Commanding the ‘boom’

Senior Jordan Verslues (right) leads the Army ROTC’s cannon crew. Photo by B.A. Rupert.

Senior Jordan Verslues leads the Army ROTC’s cannon crew. Photo by B.A. Rupert.

Jordan Verslues hasn’t missed a single home football game at Missouri S&T during the past three years, and he’s on track for perfect attendance again this season.

But Verslues is no spectator in the stands. Nor is he on the playing field. But as leader of the Army ROTC’s cannon crew, the senior mining engineering major from Rocheport, Mo., plays an important role in every game.

At the moment of kickoff and whenever the Miners score, Verslues signals his crew to fire the battalion’s World War II-era 75-millimeter Pack Howitzer.

This is Verslues’ fourth year on the cannon crew and his first as crew leader. In that role, the Stonehenge Battalion cadet oversees the entire process of preparing the cannon for firing. Under his charge, one cadet loads the Howitzer with a canister containing a 10-gauge or 12-gauge black powder blank while two others act as sentries to keep spectators out of harm’s way. A fourth cadet pulls the lanyard to fire the cannon upon Verslues’ signal on kickoff or touchdown.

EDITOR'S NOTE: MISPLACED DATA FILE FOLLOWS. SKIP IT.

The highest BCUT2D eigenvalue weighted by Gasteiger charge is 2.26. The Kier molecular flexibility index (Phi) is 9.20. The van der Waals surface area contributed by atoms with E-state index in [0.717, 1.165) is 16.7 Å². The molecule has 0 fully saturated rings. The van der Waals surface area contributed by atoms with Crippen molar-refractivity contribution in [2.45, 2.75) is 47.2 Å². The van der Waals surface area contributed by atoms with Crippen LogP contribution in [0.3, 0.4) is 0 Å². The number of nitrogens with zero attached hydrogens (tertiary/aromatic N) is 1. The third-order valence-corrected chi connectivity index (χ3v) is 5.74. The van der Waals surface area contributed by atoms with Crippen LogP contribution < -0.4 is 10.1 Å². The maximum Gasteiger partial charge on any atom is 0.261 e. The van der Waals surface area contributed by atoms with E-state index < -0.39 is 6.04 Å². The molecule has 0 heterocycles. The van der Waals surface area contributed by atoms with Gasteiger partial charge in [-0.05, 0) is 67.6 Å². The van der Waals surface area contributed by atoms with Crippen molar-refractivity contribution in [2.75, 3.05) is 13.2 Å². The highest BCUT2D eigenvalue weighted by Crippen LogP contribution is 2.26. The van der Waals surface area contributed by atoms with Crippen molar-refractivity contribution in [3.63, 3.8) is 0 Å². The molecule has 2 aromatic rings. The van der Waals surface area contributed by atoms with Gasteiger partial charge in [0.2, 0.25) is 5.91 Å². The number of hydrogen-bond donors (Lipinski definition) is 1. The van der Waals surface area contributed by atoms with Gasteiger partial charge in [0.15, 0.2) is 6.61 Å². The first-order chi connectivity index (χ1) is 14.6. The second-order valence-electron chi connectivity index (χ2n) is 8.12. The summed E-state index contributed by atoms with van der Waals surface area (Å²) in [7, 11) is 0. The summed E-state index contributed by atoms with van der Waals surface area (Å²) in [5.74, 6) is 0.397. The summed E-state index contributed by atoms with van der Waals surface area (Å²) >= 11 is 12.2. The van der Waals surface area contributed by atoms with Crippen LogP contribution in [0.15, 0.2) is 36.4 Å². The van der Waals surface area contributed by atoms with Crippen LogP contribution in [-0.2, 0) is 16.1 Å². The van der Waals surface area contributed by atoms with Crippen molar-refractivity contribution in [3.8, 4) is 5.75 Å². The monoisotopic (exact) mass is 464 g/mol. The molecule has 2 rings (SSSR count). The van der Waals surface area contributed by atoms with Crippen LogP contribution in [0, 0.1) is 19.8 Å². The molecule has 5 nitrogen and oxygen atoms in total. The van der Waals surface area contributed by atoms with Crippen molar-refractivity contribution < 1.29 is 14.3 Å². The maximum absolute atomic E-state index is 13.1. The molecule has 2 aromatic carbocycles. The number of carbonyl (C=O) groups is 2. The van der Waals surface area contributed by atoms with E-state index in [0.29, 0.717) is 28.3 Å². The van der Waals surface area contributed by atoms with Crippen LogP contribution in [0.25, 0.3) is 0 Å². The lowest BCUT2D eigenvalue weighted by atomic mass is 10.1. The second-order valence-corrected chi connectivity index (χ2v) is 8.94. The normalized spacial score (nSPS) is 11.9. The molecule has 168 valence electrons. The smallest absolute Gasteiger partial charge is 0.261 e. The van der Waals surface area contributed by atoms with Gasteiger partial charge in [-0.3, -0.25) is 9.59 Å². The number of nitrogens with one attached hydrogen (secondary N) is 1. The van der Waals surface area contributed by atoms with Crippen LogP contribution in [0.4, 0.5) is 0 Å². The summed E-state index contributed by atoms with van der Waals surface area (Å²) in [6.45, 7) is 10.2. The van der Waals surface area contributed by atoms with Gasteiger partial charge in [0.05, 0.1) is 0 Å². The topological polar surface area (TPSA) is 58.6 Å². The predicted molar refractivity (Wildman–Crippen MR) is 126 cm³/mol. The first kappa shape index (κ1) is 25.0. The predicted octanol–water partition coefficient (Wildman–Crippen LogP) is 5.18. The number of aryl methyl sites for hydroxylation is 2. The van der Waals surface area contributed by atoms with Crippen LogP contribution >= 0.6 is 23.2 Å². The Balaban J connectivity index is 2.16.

“It’s a pretty simple operation,” Verslues says. “There are only four moving parts when you disassemble it. But it seems like everybody on the crew enjoys it, and it brings more cadets to the football games. It’s a good way to be involved.”

Executing a flawless cannon shot takes split-second communication. Verslues must keep his eyes on the Miners’ kicker at kickoff and on the referees during a scoring drive, and must simultaneously hand-signal another cadet to fire the cannon.

Communication of a different sort is needed in another of Verslues’ roles. As the mapper for one of S&T’s Mine Rescue Teams, Verslues is responsible for keeping track of where equipment is located inside an underground mine during events like the Missouri Mine Rescue Contest, which is held every fall at S&T’s Experimental Mine. He also must relay information to team members above ground. “There is constant communication between the team in the mine and the outside,” he says.

After graduation, Verslues plans to go into active duty with the Army, then return to S&T to pursue a master’s degree in mining engineering.

He appreciates the ROTC program for providing “great leadership development,” and it has apparently paid off. Last summer, Verslues achieved one of the highest scores in his battalion during the 28-day Leadership Development and Assessment Course, held at Fort Lewis, Wash. The LDAP forms the core of ROTC cadets’ training program for cadets between their junior and senior years.

“The main goal is to evaluate what we’ve learned through our campus ROTC program, but our day-to-day activities are all run by us (the cadets),” Verslues says. “We rotate through the leadership positions throughout the program. So it tests you on how well you do as a follower and as a leader.”

Based on his high score in the LDAP and his commanding presence at the home football games, Verslues should have a booming military career.

By Andrew Careaga

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